Housing Market Moderates in May, but Prices Forecast to Rise 19.3% this Year
Home sales and prices continued to moderate in May, easing from March’s peak. But with ongoing tight supply and high demand, prices are expected to remain elevated through the year.
That’s according to the Canadian Real Estate Association (CREA), which released its updated outlook for average prices to post a 19.3% annualized gain to $677,775. That’s expected to be followed by a much more moderate 0.6% annual price gain in 2022.
“…activity will remain strong through 2021, resulting in a record number of sales this year despite the slowdown that began in April.,” CREA said. “Over time, activity is forecast to continue returning towards more typical levels. As a result, 2022 is expected to see significantly fewer MLS transactions than in 2021 while nonetheless still marking the second-best year on record.”
In May, Canada’s average home price (not seasonally adjusted) was $688,208 in May, up 38.4% year-over-year, but down nearly 4% compared to March. Removing the high-priced markets of the Greater Toronto and Vancouver areas, the average price still stands at $548,208, up 36.8% from last year.
Housing inventory continued to rise slowly, reaching 2.1 months in May, up from the record low of 1.7 months set in March. Compare that to the long-term average of more than five months. Housing inventory is the amount of time it would take to liquidate current inventories at today’s rate of sales.
“More and more, there is anecdotal evidence of offer fatigue and frustration among buyers, and the urgency to lock down a place to ride out COVID would also be expected to fade at this point given where we are with the pandemic,” said Cliff Stevenson, Chair of CREA.
Cross-Country Roundup of Home Prices
As price gains eased in many of the major markets, one region in Ontario’s cottage country bucked the trend. The Lakelands region, comprising Parry Sound, Muskoka, Haliburton and Orillia, posted an average price of $601,300, up 48.7% compared to last year but also up 6% from April. Other regions, including Southern Georgian Bay and Kawartha Lakes, saw their average prices eke out only slight gains of 0.5% and 0.4%, respectively, compared to April.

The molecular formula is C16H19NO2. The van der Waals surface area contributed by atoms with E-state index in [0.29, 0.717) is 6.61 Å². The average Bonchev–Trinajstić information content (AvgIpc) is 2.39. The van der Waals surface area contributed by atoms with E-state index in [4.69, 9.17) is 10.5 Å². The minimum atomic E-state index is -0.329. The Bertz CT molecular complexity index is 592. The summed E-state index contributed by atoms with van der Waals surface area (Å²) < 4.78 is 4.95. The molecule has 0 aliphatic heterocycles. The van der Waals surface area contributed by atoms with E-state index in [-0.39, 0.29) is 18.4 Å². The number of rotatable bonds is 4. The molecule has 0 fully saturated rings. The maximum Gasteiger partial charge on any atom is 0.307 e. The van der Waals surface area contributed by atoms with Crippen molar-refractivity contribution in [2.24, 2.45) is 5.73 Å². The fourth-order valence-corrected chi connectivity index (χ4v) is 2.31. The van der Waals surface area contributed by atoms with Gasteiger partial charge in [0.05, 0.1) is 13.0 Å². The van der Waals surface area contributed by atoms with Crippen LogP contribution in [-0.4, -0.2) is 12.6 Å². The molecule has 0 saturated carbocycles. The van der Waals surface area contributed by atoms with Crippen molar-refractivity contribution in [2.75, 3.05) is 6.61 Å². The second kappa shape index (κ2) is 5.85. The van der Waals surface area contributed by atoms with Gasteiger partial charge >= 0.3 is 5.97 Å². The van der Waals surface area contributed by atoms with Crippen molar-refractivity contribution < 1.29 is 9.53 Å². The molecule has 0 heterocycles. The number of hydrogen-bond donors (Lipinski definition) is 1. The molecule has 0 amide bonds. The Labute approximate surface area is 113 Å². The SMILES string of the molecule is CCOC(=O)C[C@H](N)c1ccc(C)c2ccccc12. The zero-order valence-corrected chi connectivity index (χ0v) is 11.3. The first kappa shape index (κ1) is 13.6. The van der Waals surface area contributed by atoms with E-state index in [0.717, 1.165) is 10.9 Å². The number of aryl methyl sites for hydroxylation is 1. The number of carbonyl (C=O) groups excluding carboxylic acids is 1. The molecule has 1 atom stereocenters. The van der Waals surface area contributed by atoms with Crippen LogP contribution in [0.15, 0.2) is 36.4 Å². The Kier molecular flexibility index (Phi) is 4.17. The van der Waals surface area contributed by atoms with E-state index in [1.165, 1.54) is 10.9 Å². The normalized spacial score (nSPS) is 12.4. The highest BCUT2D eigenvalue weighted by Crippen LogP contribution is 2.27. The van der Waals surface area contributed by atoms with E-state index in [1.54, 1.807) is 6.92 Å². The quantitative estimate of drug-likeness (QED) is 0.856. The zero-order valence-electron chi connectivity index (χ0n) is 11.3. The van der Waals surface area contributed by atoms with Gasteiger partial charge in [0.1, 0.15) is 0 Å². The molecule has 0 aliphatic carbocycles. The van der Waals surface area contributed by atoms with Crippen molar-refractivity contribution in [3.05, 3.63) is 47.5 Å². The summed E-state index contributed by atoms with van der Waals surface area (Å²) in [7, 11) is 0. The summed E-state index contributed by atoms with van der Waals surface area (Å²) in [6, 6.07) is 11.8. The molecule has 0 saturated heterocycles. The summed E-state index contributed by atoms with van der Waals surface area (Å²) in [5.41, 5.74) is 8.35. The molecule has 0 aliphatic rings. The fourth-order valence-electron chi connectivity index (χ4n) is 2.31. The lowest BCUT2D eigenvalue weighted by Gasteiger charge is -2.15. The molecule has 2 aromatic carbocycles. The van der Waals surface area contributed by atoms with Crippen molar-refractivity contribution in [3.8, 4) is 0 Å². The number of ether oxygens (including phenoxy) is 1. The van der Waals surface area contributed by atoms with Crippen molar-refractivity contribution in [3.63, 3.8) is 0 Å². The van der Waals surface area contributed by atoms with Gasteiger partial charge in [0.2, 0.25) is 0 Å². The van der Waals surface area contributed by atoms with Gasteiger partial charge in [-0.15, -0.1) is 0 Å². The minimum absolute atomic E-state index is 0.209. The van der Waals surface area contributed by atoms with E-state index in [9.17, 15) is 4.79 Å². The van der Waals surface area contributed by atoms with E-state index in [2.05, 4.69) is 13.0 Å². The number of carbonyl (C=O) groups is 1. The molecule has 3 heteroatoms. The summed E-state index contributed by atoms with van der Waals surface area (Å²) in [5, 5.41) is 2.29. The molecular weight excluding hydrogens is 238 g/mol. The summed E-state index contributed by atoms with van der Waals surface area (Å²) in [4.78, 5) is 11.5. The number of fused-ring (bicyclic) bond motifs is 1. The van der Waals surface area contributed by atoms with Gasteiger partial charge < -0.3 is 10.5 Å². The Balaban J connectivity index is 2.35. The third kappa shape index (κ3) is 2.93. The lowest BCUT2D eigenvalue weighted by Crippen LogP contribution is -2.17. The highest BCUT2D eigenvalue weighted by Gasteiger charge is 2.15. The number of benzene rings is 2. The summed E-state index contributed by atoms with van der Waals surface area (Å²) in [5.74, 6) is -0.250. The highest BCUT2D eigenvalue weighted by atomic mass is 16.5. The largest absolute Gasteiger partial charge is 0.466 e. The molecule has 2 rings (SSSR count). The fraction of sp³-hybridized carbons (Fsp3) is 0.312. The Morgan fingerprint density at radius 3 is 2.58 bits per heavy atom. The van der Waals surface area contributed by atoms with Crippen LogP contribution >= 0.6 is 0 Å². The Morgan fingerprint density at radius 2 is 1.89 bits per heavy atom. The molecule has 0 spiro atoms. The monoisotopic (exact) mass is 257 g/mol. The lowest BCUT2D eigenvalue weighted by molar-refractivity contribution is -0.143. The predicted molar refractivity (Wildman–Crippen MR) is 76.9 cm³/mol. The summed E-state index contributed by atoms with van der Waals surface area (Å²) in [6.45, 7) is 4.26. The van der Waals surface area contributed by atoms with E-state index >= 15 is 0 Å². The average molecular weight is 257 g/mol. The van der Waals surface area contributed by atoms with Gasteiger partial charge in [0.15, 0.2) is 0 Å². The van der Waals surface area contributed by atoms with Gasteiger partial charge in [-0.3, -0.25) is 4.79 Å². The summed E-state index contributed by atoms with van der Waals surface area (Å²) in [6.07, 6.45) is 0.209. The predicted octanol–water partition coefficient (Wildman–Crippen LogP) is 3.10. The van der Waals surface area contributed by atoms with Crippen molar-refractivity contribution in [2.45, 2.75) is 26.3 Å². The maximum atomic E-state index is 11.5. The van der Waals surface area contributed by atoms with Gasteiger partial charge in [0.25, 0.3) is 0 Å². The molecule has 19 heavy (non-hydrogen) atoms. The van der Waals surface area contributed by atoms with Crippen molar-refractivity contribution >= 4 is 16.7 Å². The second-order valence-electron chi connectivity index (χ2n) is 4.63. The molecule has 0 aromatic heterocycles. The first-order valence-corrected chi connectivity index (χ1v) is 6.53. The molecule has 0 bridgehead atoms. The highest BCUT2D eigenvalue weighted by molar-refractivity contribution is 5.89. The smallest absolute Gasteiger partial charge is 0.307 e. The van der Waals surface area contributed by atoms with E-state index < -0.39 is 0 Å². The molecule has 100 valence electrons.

Here’s a look at some more regional and local housing market results for April:
Ontario: $866,307 (+37.6%)
Quebec: $449,698 (+28.6%)
B.C.: $916,741 (+26.2%)
Alberta: $442,808 (+19.2%)
Barrie & District: $718,800 (+37.8%)
Ottawa: $653,600 (+34.4%)
Halifax-Dartmouth: $466,633 (+29%)
Greater Montreal Area: $496,600 (+28.6%)
Winnipeg: $319,900 (+15.2)
Victoria: $810,400 (+14.2%)
Greater Vancouver Area: $1,172,800 (+14%)
Calgary: $441,600 (+11.3%)
Edmonton: $343,300 (+8.5%)
St. John’s: $274,700 (+5.6%)
Peak Prices Could Still be Ahead
May marked the second-straight monthly decline in home resales, largely because buyers are having difficulty finding the property they want within their budget.
But prices are still moving upwards, just more slowly compared to earlier in the year, as we noted above. And there still looks like room to grow, at least until the end of the year, according to some observers.
“While there may have been fewer buyers participating in them, bidding wars were still the norm in most markets,” wrote RBC economist Robert Hogue. “Strong competition between buyers is keeping intense upward pressure on property values at this stage. We’ll need to see a much more significant market rebalancing before prices can stabilize. We expect this to occur late this year at the earliest.”
May’s data also showed that condos are coming back into favour, given their increasing share in price growth.
“Though overshadowed by the super-heated detached market, condos are quietly making a comeback,” wrote TD Bank economist Rishi Sondhi, pointing out that condo price gains in the last three months are the strongest since 2017. “Should condo sales consume a rising share of the market moving forward (as we expect), downward pressure on average home prices from these lower-priced units would be applied.”